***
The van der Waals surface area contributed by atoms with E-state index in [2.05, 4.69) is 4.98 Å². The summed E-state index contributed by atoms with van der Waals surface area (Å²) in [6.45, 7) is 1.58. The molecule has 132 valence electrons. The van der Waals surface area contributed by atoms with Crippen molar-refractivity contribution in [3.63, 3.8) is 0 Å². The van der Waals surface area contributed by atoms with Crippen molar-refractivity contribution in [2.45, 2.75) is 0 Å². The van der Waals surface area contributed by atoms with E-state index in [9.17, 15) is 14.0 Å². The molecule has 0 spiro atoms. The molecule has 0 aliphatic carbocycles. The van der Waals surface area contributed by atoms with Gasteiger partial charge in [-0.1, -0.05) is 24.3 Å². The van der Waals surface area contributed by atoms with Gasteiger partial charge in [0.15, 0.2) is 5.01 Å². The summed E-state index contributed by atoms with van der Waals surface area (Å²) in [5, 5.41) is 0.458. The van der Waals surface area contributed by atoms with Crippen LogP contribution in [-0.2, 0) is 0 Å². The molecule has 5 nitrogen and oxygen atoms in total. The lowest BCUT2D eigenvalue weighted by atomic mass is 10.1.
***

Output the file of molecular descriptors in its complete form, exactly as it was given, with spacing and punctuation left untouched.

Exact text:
The van der Waals surface area contributed by atoms with E-state index in [2.05, 4.69) is 4.98 Å². The summed E-state index contributed by atoms with van der Waals surface area (Å²) in [6.45, 7) is 1.58. The molecule has 132 valence electrons. The van der Waals surface area contributed by atoms with Crippen molar-refractivity contribution in [3.63, 3.8) is 0 Å². The van der Waals surface area contributed by atoms with Crippen molar-refractivity contribution in [2.45, 2.75) is 0 Å². The van der Waals surface area contributed by atoms with E-state index in [9.17, 15) is 14.0 Å². The molecule has 0 spiro atoms. The molecule has 0 aliphatic carbocycles. The van der Waals surface area contributed by atoms with Gasteiger partial charge in [-0.1, -0.05) is 24.3 Å². The van der Waals surface area contributed by atoms with Gasteiger partial charge in [0.15, 0.2) is 5.01 Å². The summed E-state index contributed by atoms with van der Waals surface area (Å²) in [5, 5.41) is 0.458. The van der Waals surface area contributed by atoms with Crippen LogP contribution in [-0.2, 0) is 0 Å². The molecule has 5 nitrogen and oxygen atoms in total. The lowest BCUT2D eigenvalue weighted by atomic mass is 10.1.